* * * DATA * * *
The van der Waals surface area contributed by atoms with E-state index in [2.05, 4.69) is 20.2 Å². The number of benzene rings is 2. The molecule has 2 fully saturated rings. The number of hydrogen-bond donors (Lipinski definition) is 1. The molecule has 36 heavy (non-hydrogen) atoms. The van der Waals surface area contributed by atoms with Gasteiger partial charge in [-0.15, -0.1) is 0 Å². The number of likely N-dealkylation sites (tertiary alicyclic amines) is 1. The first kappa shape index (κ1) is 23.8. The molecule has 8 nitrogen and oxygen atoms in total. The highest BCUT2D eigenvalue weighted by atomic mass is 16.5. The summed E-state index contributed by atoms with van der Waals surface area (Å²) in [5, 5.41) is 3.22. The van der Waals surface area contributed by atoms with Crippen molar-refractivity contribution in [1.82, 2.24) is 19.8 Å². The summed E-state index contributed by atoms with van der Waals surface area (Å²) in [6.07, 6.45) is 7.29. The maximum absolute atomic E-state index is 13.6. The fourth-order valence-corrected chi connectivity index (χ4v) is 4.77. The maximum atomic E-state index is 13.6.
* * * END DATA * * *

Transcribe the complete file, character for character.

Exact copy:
The van der Waals surface area contributed by atoms with E-state index in [2.05, 4.69) is 20.2 Å². The number of benzene rings is 2. The molecule has 2 fully saturated rings. The number of hydrogen-bond donors (Lipinski definition) is 1. The molecule has 36 heavy (non-hydrogen) atoms. The van der Waals surface area contributed by atoms with Gasteiger partial charge in [-0.15, -0.1) is 0 Å². The number of likely N-dealkylation sites (tertiary alicyclic amines) is 1. The first kappa shape index (κ1) is 23.8. The molecule has 8 nitrogen and oxygen atoms in total. The highest BCUT2D eigenvalue weighted by atomic mass is 16.5. The summed E-state index contributed by atoms with van der Waals surface area (Å²) in [5, 5.41) is 3.22. The van der Waals surface area contributed by atoms with Crippen molar-refractivity contribution in [1.82, 2.24) is 19.8 Å². The summed E-state index contributed by atoms with van der Waals surface area (Å²) in [6.07, 6.45) is 7.29. The maximum absolute atomic E-state index is 13.6. The fourth-order valence-corrected chi connectivity index (χ4v) is 4.77. The maximum atomic E-state index is 13.6.